Other passages, however, describe nibbana as the ending of all dhammas.’ [emphasis added] accesstoinsight.org/tipitaka/mn/mn.049.than.html#n-9 For further technical clarification: were you then experiencing (during that first catalepsy) a kind of consciousness-without-object, or was it ‘nothing, zero, zilch’ – as you describe about your 1985 hillside experience?

RICHARD: G’day No. 16, First of all, and regarding your quoted gloss about such usage, in a footnote to the translated ‘Kevatta (Kevaddha) Sutta’, (ww.accesstoinsight.org/tipitaka/dn/dn.11.0.than.html#t-1), the same translator, Mr. Geoffrey DeGraff, when referring to consciousness-without-surface (viññanam anidassanam) quite clearly states that [quote] ‘This term is nowhere explained in the Canon’ [endquote].

Thus it is a scholarly gloss – as in ‘a comment, an explanation, an interpretation, a paraphrase’ (Oxford Dictionary) – and, as such, is open to scholarly critique (indeed, it begins with the words ‘Some have objected to the equation of this ...’).

Then, after some speculation about it differing from the consciousness factor in dependent co-arising by virtue of it lying outside of time and space, and how it raises the question as to whether consciousness-without-feature is not covered by all what is sensed growing cold after physical death, he then goes on to say how the Kotthita Sutta warns that [quote] ‘any speculation as to whether anything does or doesn’t remain after the remainderless stopping of the six sense media is to complicate non-complication, which gets in the way of attaining the non-complicated. Thus this is a question that is best put aside’. [endquote].

An extract from an online interview (circa 2004) shows why he would say it is best put aside:

[Mr. Rich Orloff]: Are there aspects of Buddhism that are still mysteries to you?

[Mr. Geoffrey DeGraff]: I’d like to know what full enlightenment is like. (oberlin.edu/alummag/spring2004/feat_monk_04.html)

As I have recently provided quotes from Mr. Alan Hefner, who says that ‘beyond the nirvana is the nirodh’, and Mr. Charles Tart, who says that nirodh is ‘higher than the eighth jhana’, I will not re-quote them here but will, instead, quote Mr. Ken Wilber so as to demonstrate a very valid point.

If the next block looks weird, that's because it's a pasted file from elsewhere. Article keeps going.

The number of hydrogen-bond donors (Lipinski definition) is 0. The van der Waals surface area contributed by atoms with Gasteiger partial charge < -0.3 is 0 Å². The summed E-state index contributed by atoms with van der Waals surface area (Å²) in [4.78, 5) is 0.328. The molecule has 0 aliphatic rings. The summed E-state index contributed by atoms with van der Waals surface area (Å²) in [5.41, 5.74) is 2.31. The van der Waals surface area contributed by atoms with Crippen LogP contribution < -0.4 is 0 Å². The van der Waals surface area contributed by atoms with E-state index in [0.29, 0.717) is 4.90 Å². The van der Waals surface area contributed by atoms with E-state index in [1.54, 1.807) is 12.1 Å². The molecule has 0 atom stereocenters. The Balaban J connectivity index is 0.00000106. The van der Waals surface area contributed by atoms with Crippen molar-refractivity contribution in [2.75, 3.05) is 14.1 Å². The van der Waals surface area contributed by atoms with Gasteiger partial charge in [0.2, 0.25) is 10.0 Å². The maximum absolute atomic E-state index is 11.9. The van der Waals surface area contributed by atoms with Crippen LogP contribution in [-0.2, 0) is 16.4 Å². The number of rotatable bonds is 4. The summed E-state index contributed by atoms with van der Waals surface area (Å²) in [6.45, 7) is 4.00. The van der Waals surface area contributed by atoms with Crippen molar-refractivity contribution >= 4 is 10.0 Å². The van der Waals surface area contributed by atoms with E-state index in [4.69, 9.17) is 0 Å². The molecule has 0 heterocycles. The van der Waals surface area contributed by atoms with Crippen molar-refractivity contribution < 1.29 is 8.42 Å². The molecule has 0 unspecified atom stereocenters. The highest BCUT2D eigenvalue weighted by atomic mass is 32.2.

(Scholarly differences of opinion can be very useful at times). Vis.:

[Mr. Ken Wilber]: ‘... as Forman points out, it is always a temporary state, it cannot become a permanent structure (if it did, it would become a type of irreversible nirodh, or permanent formless cessation)’. (http://wilber.shambhala.com/html/books/ psych_model/psych_model6.cfm/xid,4301884/yid,2377916)

Now, unless Mr. Geoffrey DeGraff is saying that nibbana is a temporary state (which would imply that the ongoing state of awakenment for Mr. Gotama the Sakyan was not nibbana), is it not conducive to clarity in communication to refer to a motorless, senseless, thoughtless, affectless and unconscious state by some other nomenclature?

(Going by the time-span of the Pali Canon, and the numerous locations therein, Mr. Gotama the Sakyan was clearly walking/ talking, drinking/ eating, urinating/ defecating, waking/ sleeping, and so on).

It is of no concern to me what name is applied; what is critical for the sake of clarity in communication is that there be a clear differentiation between an operative state (mobile, sensate, thoughtful, affective, conscious) and an inoperative (immobile, senseless, thoughtless, affectless, unconscious) one as the former is liveable (and communicable) whereas the latter is both an unliveable (wasting away) and incommunicado state.

*

To answer your specific questions: as the first-time event occurred in April, 1981, it was five months prior to the start of the eleven year period of spiritual enlightenment/ mystical awakenment; it was the turning-point, as far as PCE’s and ASC’s were concerned, as increasingly thereafter ASC’s took centre stage and PCE’s were shunted to the background (there being no precedent); the event itself was not identical with the 1985 hillside event as it fluctuated between a consciousness-without-an-object and a quite detached consciousness of some particular incidents.

(For instance, as the ambulance was out on a call the resident doctor came to my farmhouse in his own car; as he and another person man-handled my dead-weight body into the back seat they accidentally hit my head quite forcibly against the upper door-frame; there is a memory of this totally painless incident along with the notion ‘that’s no way to treat a dying person’ (which is what he and my then-wife were of the opinion was happening); another memory is of being carefully carried into the hospital along with the notion ‘now, that’s much better’; another time was on the second-last occasion the duty nurse tested for sensation/ consciousness and the notion ‘it’s about time to come out of this’; fifteen minutes later consciousness properly returned, upon the intense light being shone in my eye, along with mobility, sensation, thought and, most obviously of all, the affections).